One of the things that I really wish that I could get complete control over is the scratches (and I’m including fine cracks in that grouping) that appear in the beads after I fire them. Technically they are there before I fire the bead and I just can’t see them, but it’s the not being able to see them that really drives me insane.
Not there before firing. There after firing. Every. Bloody. Time.
And, the annoying thing is that I can see them before I even oxidize the bead, oxidizing just brings out even more scratches. I’ve tried buffing them out (with my burnishers and a buffing wheel attached to a dremel). Nothing.
Scratches are caused in two ways: working with clay that is a bit too dry, so it forms tiny cracks as you shape it, and filing the beads to shape them or get rid of sharp edges, where the file causes tiny grooves. As I mentioned, it’s hard to keep the clay perfectly moist, and you pretty much have to do some kind of shaping. So cracks and grooves, and therefore scratches, are inevitable. The key is to get rid of them as best you can before you fire.
To do that, after the bead is finished and the clay is dry, you can dip a brush into water and lightly run it over the bead to moisten the top surface and basically have the water loosen up enough of the metal clay that it fills in the small cracks. Great in theory, but, it only works to a certain degree. There’s a fine line between smoothing the surface and changing the shape. And, if the entire bead is wet, it’s hard not to leave fingerprints in the bead as you are trying to smooth it out!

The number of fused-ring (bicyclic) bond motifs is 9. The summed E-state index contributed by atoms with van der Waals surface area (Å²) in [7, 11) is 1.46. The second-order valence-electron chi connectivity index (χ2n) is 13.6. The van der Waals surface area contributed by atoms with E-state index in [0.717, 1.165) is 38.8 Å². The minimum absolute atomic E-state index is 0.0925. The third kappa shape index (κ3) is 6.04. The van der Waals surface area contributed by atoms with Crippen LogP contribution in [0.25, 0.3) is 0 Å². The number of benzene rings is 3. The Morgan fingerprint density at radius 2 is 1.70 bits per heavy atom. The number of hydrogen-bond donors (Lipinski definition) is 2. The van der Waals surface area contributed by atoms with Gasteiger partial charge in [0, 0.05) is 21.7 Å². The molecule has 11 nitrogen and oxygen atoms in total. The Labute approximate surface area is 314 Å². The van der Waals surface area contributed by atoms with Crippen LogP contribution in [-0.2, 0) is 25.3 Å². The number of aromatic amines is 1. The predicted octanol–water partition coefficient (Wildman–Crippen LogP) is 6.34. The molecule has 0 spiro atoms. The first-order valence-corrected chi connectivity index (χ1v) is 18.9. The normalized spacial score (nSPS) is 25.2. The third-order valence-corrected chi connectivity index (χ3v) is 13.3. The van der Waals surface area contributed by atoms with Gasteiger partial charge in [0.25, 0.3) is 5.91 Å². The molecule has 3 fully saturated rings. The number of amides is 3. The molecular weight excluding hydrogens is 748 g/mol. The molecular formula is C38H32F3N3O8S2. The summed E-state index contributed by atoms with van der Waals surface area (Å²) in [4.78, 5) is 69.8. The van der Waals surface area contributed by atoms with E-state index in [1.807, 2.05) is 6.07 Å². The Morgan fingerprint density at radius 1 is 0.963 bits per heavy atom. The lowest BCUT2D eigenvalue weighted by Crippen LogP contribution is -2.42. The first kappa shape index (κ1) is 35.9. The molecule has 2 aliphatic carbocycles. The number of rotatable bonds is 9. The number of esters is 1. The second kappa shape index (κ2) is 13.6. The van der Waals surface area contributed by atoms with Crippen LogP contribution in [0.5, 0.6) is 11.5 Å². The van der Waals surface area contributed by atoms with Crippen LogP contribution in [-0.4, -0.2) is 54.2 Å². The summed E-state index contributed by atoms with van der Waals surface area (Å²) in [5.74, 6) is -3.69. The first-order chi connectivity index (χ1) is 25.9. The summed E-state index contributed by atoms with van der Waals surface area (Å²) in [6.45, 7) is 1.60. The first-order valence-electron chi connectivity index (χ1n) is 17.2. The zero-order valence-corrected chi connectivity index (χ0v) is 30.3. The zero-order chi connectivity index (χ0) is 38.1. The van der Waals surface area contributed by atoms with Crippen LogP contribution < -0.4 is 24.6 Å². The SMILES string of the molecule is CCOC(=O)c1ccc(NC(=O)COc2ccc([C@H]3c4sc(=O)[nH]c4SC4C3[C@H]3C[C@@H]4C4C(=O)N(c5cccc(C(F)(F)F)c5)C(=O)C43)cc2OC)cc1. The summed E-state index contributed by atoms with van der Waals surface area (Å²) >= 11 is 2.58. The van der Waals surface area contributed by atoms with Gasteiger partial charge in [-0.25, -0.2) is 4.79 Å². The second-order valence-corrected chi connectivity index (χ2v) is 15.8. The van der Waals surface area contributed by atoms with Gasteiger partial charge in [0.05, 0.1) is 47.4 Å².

The worst was, of course, my hawk skull. Even before oxidizing you can see the larger scratches, but the darkened surface really picks up those tiny ones that would otherwise go unnoticed. Honestly, I just didn’t really pay that much attention to the scratches because I didn’t think that they would show up that much and I was also a bit preoccupied with making sure that I could wear it at all. I don’t mind so much with the hawk skull, but I certainly learned to pay more attention to the scratches after that! And, yet, I still end up missing some scratches before firing. For some of my other beads, I feel like the scratches detract from the design. In others, I deliberately choose designs where the scratches don’t matter, like my eyeball bead. My Julbock is the only bead where I purposefully accentuated the scratches.
The good thing is that I am getting better. The scratches on the hummingbird wing are the only noticeable ones on that bead. I guess I overlooked them because I was trying to get the body smooth, which I did a decent job of.
There’s one way to eliminate scratches that I wouldn’t recommend: melt the bead when you are firing it. The tip of the other wing of the hummingbird is completely smooth because of it!
Have you ever been in the situation where just can’t seem to master something no matter how hard you try and try? What have you done to get past it?